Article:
SEC Consult Vulnerability Lab Security Advisory < 20191211-0 >  
title: File Extension Spoofing  
product: Windows Defender Antivirus  
vulnerable version: 4.18.1908.7-0  
fixed version: Virus Definition Update of 2019/09/30  
CVE number: -  
impact: High  
found: 2019-09-25  
by: David Haintz (Office Vienna)  
SEC Consult Vulnerability Lab  
An integrated part of SEC Consult  
Europe | Asia | North America  
Vendor description:  
"Keep your PC safe with trusted antivirus protection built-in to Windows 10.  
Windows Defender Antivirus delivers comprehensive, ongoing and real-time  
protection against software threats like viruses, malware and spyware across  
email, apps, the cloud and the web."  
Business recommendation:  
Update to the latest version of the Windows Defender Antivirus definitions.  
Vulnerability overview/description:  
The vulnerability is based on the file extension spoofing method using the RTL  
unicode character to display a spoofed file extension. This method uses the LTR  
unicode character, that instructs the following text to be shown in left-to-right  
order. Lets assume [LTR] is the LTR unicode character, an attacker can use this  
unicode character to fool a user into believing that a file has a different extension.  
For example an attacker may name an executable file (.exe) 'spoofed-[LTR]gpj.exe',  
which would be displayed as 'spoofed-exe.jpg' on an LTR-based system. The most important  
point here is to have the extension you want to be shown in reverse order, since it will  
be shown right-to-left.  
Combined with the right file icon, an attacker can imitate an arbitrary file extension.  
Same goes for other extensions too, like 'xlsx' for a Microsoft Excel Sheet. During testing  
it happened that 'xlsx' was typed in the wrong order ('xslx' instead of 'xlsx' since reverse  
order) and Windows Defender Antivirus removed the test file while we tried to execute it.  
As a result, two files were created, with the exact same executable but with different fake  
1. spoofed-[RTL]xslx.exe (displayed as 'spoofed-exe.xlsx')  
2. spoofed-[RTL]xlsx.exe (displayed as 'spoofed-exe.xslx')  
The second one was deleted, while the first one could be executed without any problem.  
Therefore, other extensions related to Microsoft Office were tested as well, but it seems  
only the xlsx extension had a detection for it.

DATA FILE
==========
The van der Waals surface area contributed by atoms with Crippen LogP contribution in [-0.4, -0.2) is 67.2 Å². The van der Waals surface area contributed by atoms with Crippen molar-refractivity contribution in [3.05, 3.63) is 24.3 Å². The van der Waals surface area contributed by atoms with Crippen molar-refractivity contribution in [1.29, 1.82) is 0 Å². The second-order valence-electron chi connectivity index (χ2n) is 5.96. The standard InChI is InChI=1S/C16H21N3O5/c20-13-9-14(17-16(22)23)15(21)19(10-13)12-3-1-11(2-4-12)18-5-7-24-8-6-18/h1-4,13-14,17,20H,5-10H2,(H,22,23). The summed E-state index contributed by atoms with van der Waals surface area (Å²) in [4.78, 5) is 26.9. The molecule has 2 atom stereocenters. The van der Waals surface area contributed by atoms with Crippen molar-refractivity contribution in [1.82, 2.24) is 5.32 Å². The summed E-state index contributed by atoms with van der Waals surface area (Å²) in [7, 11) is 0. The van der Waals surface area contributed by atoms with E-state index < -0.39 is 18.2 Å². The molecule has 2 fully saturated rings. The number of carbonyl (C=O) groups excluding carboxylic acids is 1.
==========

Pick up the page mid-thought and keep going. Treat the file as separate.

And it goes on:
While the security issue of spoofing the file extension by using the RTL unicode character  
(on RTL systems it is the same just with LTR) is widely known, it seems to be unknown that  
Microsoft already started to add detection mechanisms for this issue. But since it is not  
implemented for all extensions and it seems to be implemented in the wrong order, this  
feature is mostly unknown.  
Proof of concept:  
For the proof of concept a file has to be renamed in Unicode mode using the Unicode  
character '202E' ('\u202E' in C), which stands for RTL. The sample code is written in  
C/C++ and uses the unicode API of Windows. A Python PoC has been made as well.  
#include <Windows.h>  
int main(int argc, char** argv)  
wchar_t opath[] = L"test.exe";  
wchar_t npath_ok[] = L"spoofed-\u202Exslx.exe"; // String for filename 'spoofed-exe.xlsx'  
wchar_t npath_wrong[] = L"spoofed-\u202Exlsx.exe"; // String for filename 'spoofed-exe.xslx'  
// Copy 'test.exe' to file shown as 'spoofed-exe.xlsx'  
CopyFileW(opath, npath_ok, false);  
// Copy 'test.exe' to file shown as 'spoofed-exe.xslx'  
CopyFileW(opath, npath_wrong, false);  
from shutil import copyfile  
opath = "test.exe"  
npath_ok = "spoofed-\u202Exslx.exe" # String for filename 'spoofed-exe.xlsx'  
npath_wrong = "spoofed-\u202Exlsx.exe" # String for filename 'spoofed-exe.xslx'  
# Copy 'test.exe' to file shown as 'spoofed-exe.xlsx'  
copyfile(opath, npath_ok)  
# Copy 'test.exe' to file shown as 'spoofed-exe.xslx'  
copyfile(opath, npath_wrong)  
There will be two new files after the execution (as long as 'test.exe' exists) and the file  
shown as 'spoofed-exe.xslx' will be deleted while trying to execute (or earlier) as shown  
in figure 1.  
[ win-defender-ext-spoofing1.png ]  
Figure 1: File gets deleted by Windows Defender Antivirus.  
But the file shown as 'spoofed-exe.xlsx' will be executed without any problem.  
[ win-defender-ext-spoofing2.png ]  
Figure2: Test file is executed.  
Vulnerable / tested versions:  
Windows Defender Antivirus has been tested in its latest version 4.18.1908.7-0, updated at 25th  
of September 2019.  
Vendor contact timeline:  
2019-09-26: Providing vendor the advisory through  
2019-10-01: Microsoft answered that this is no vulnerability, but the virus definition  
database will be updated  
2019-12-11: Public release of security advisory  
The update of the virus definition database of the 30th of September provides a fix.  
There is no workaround available.  
Advisory URL:  
SEC Consult Vulnerability Lab  
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EOF David Haintz / @2019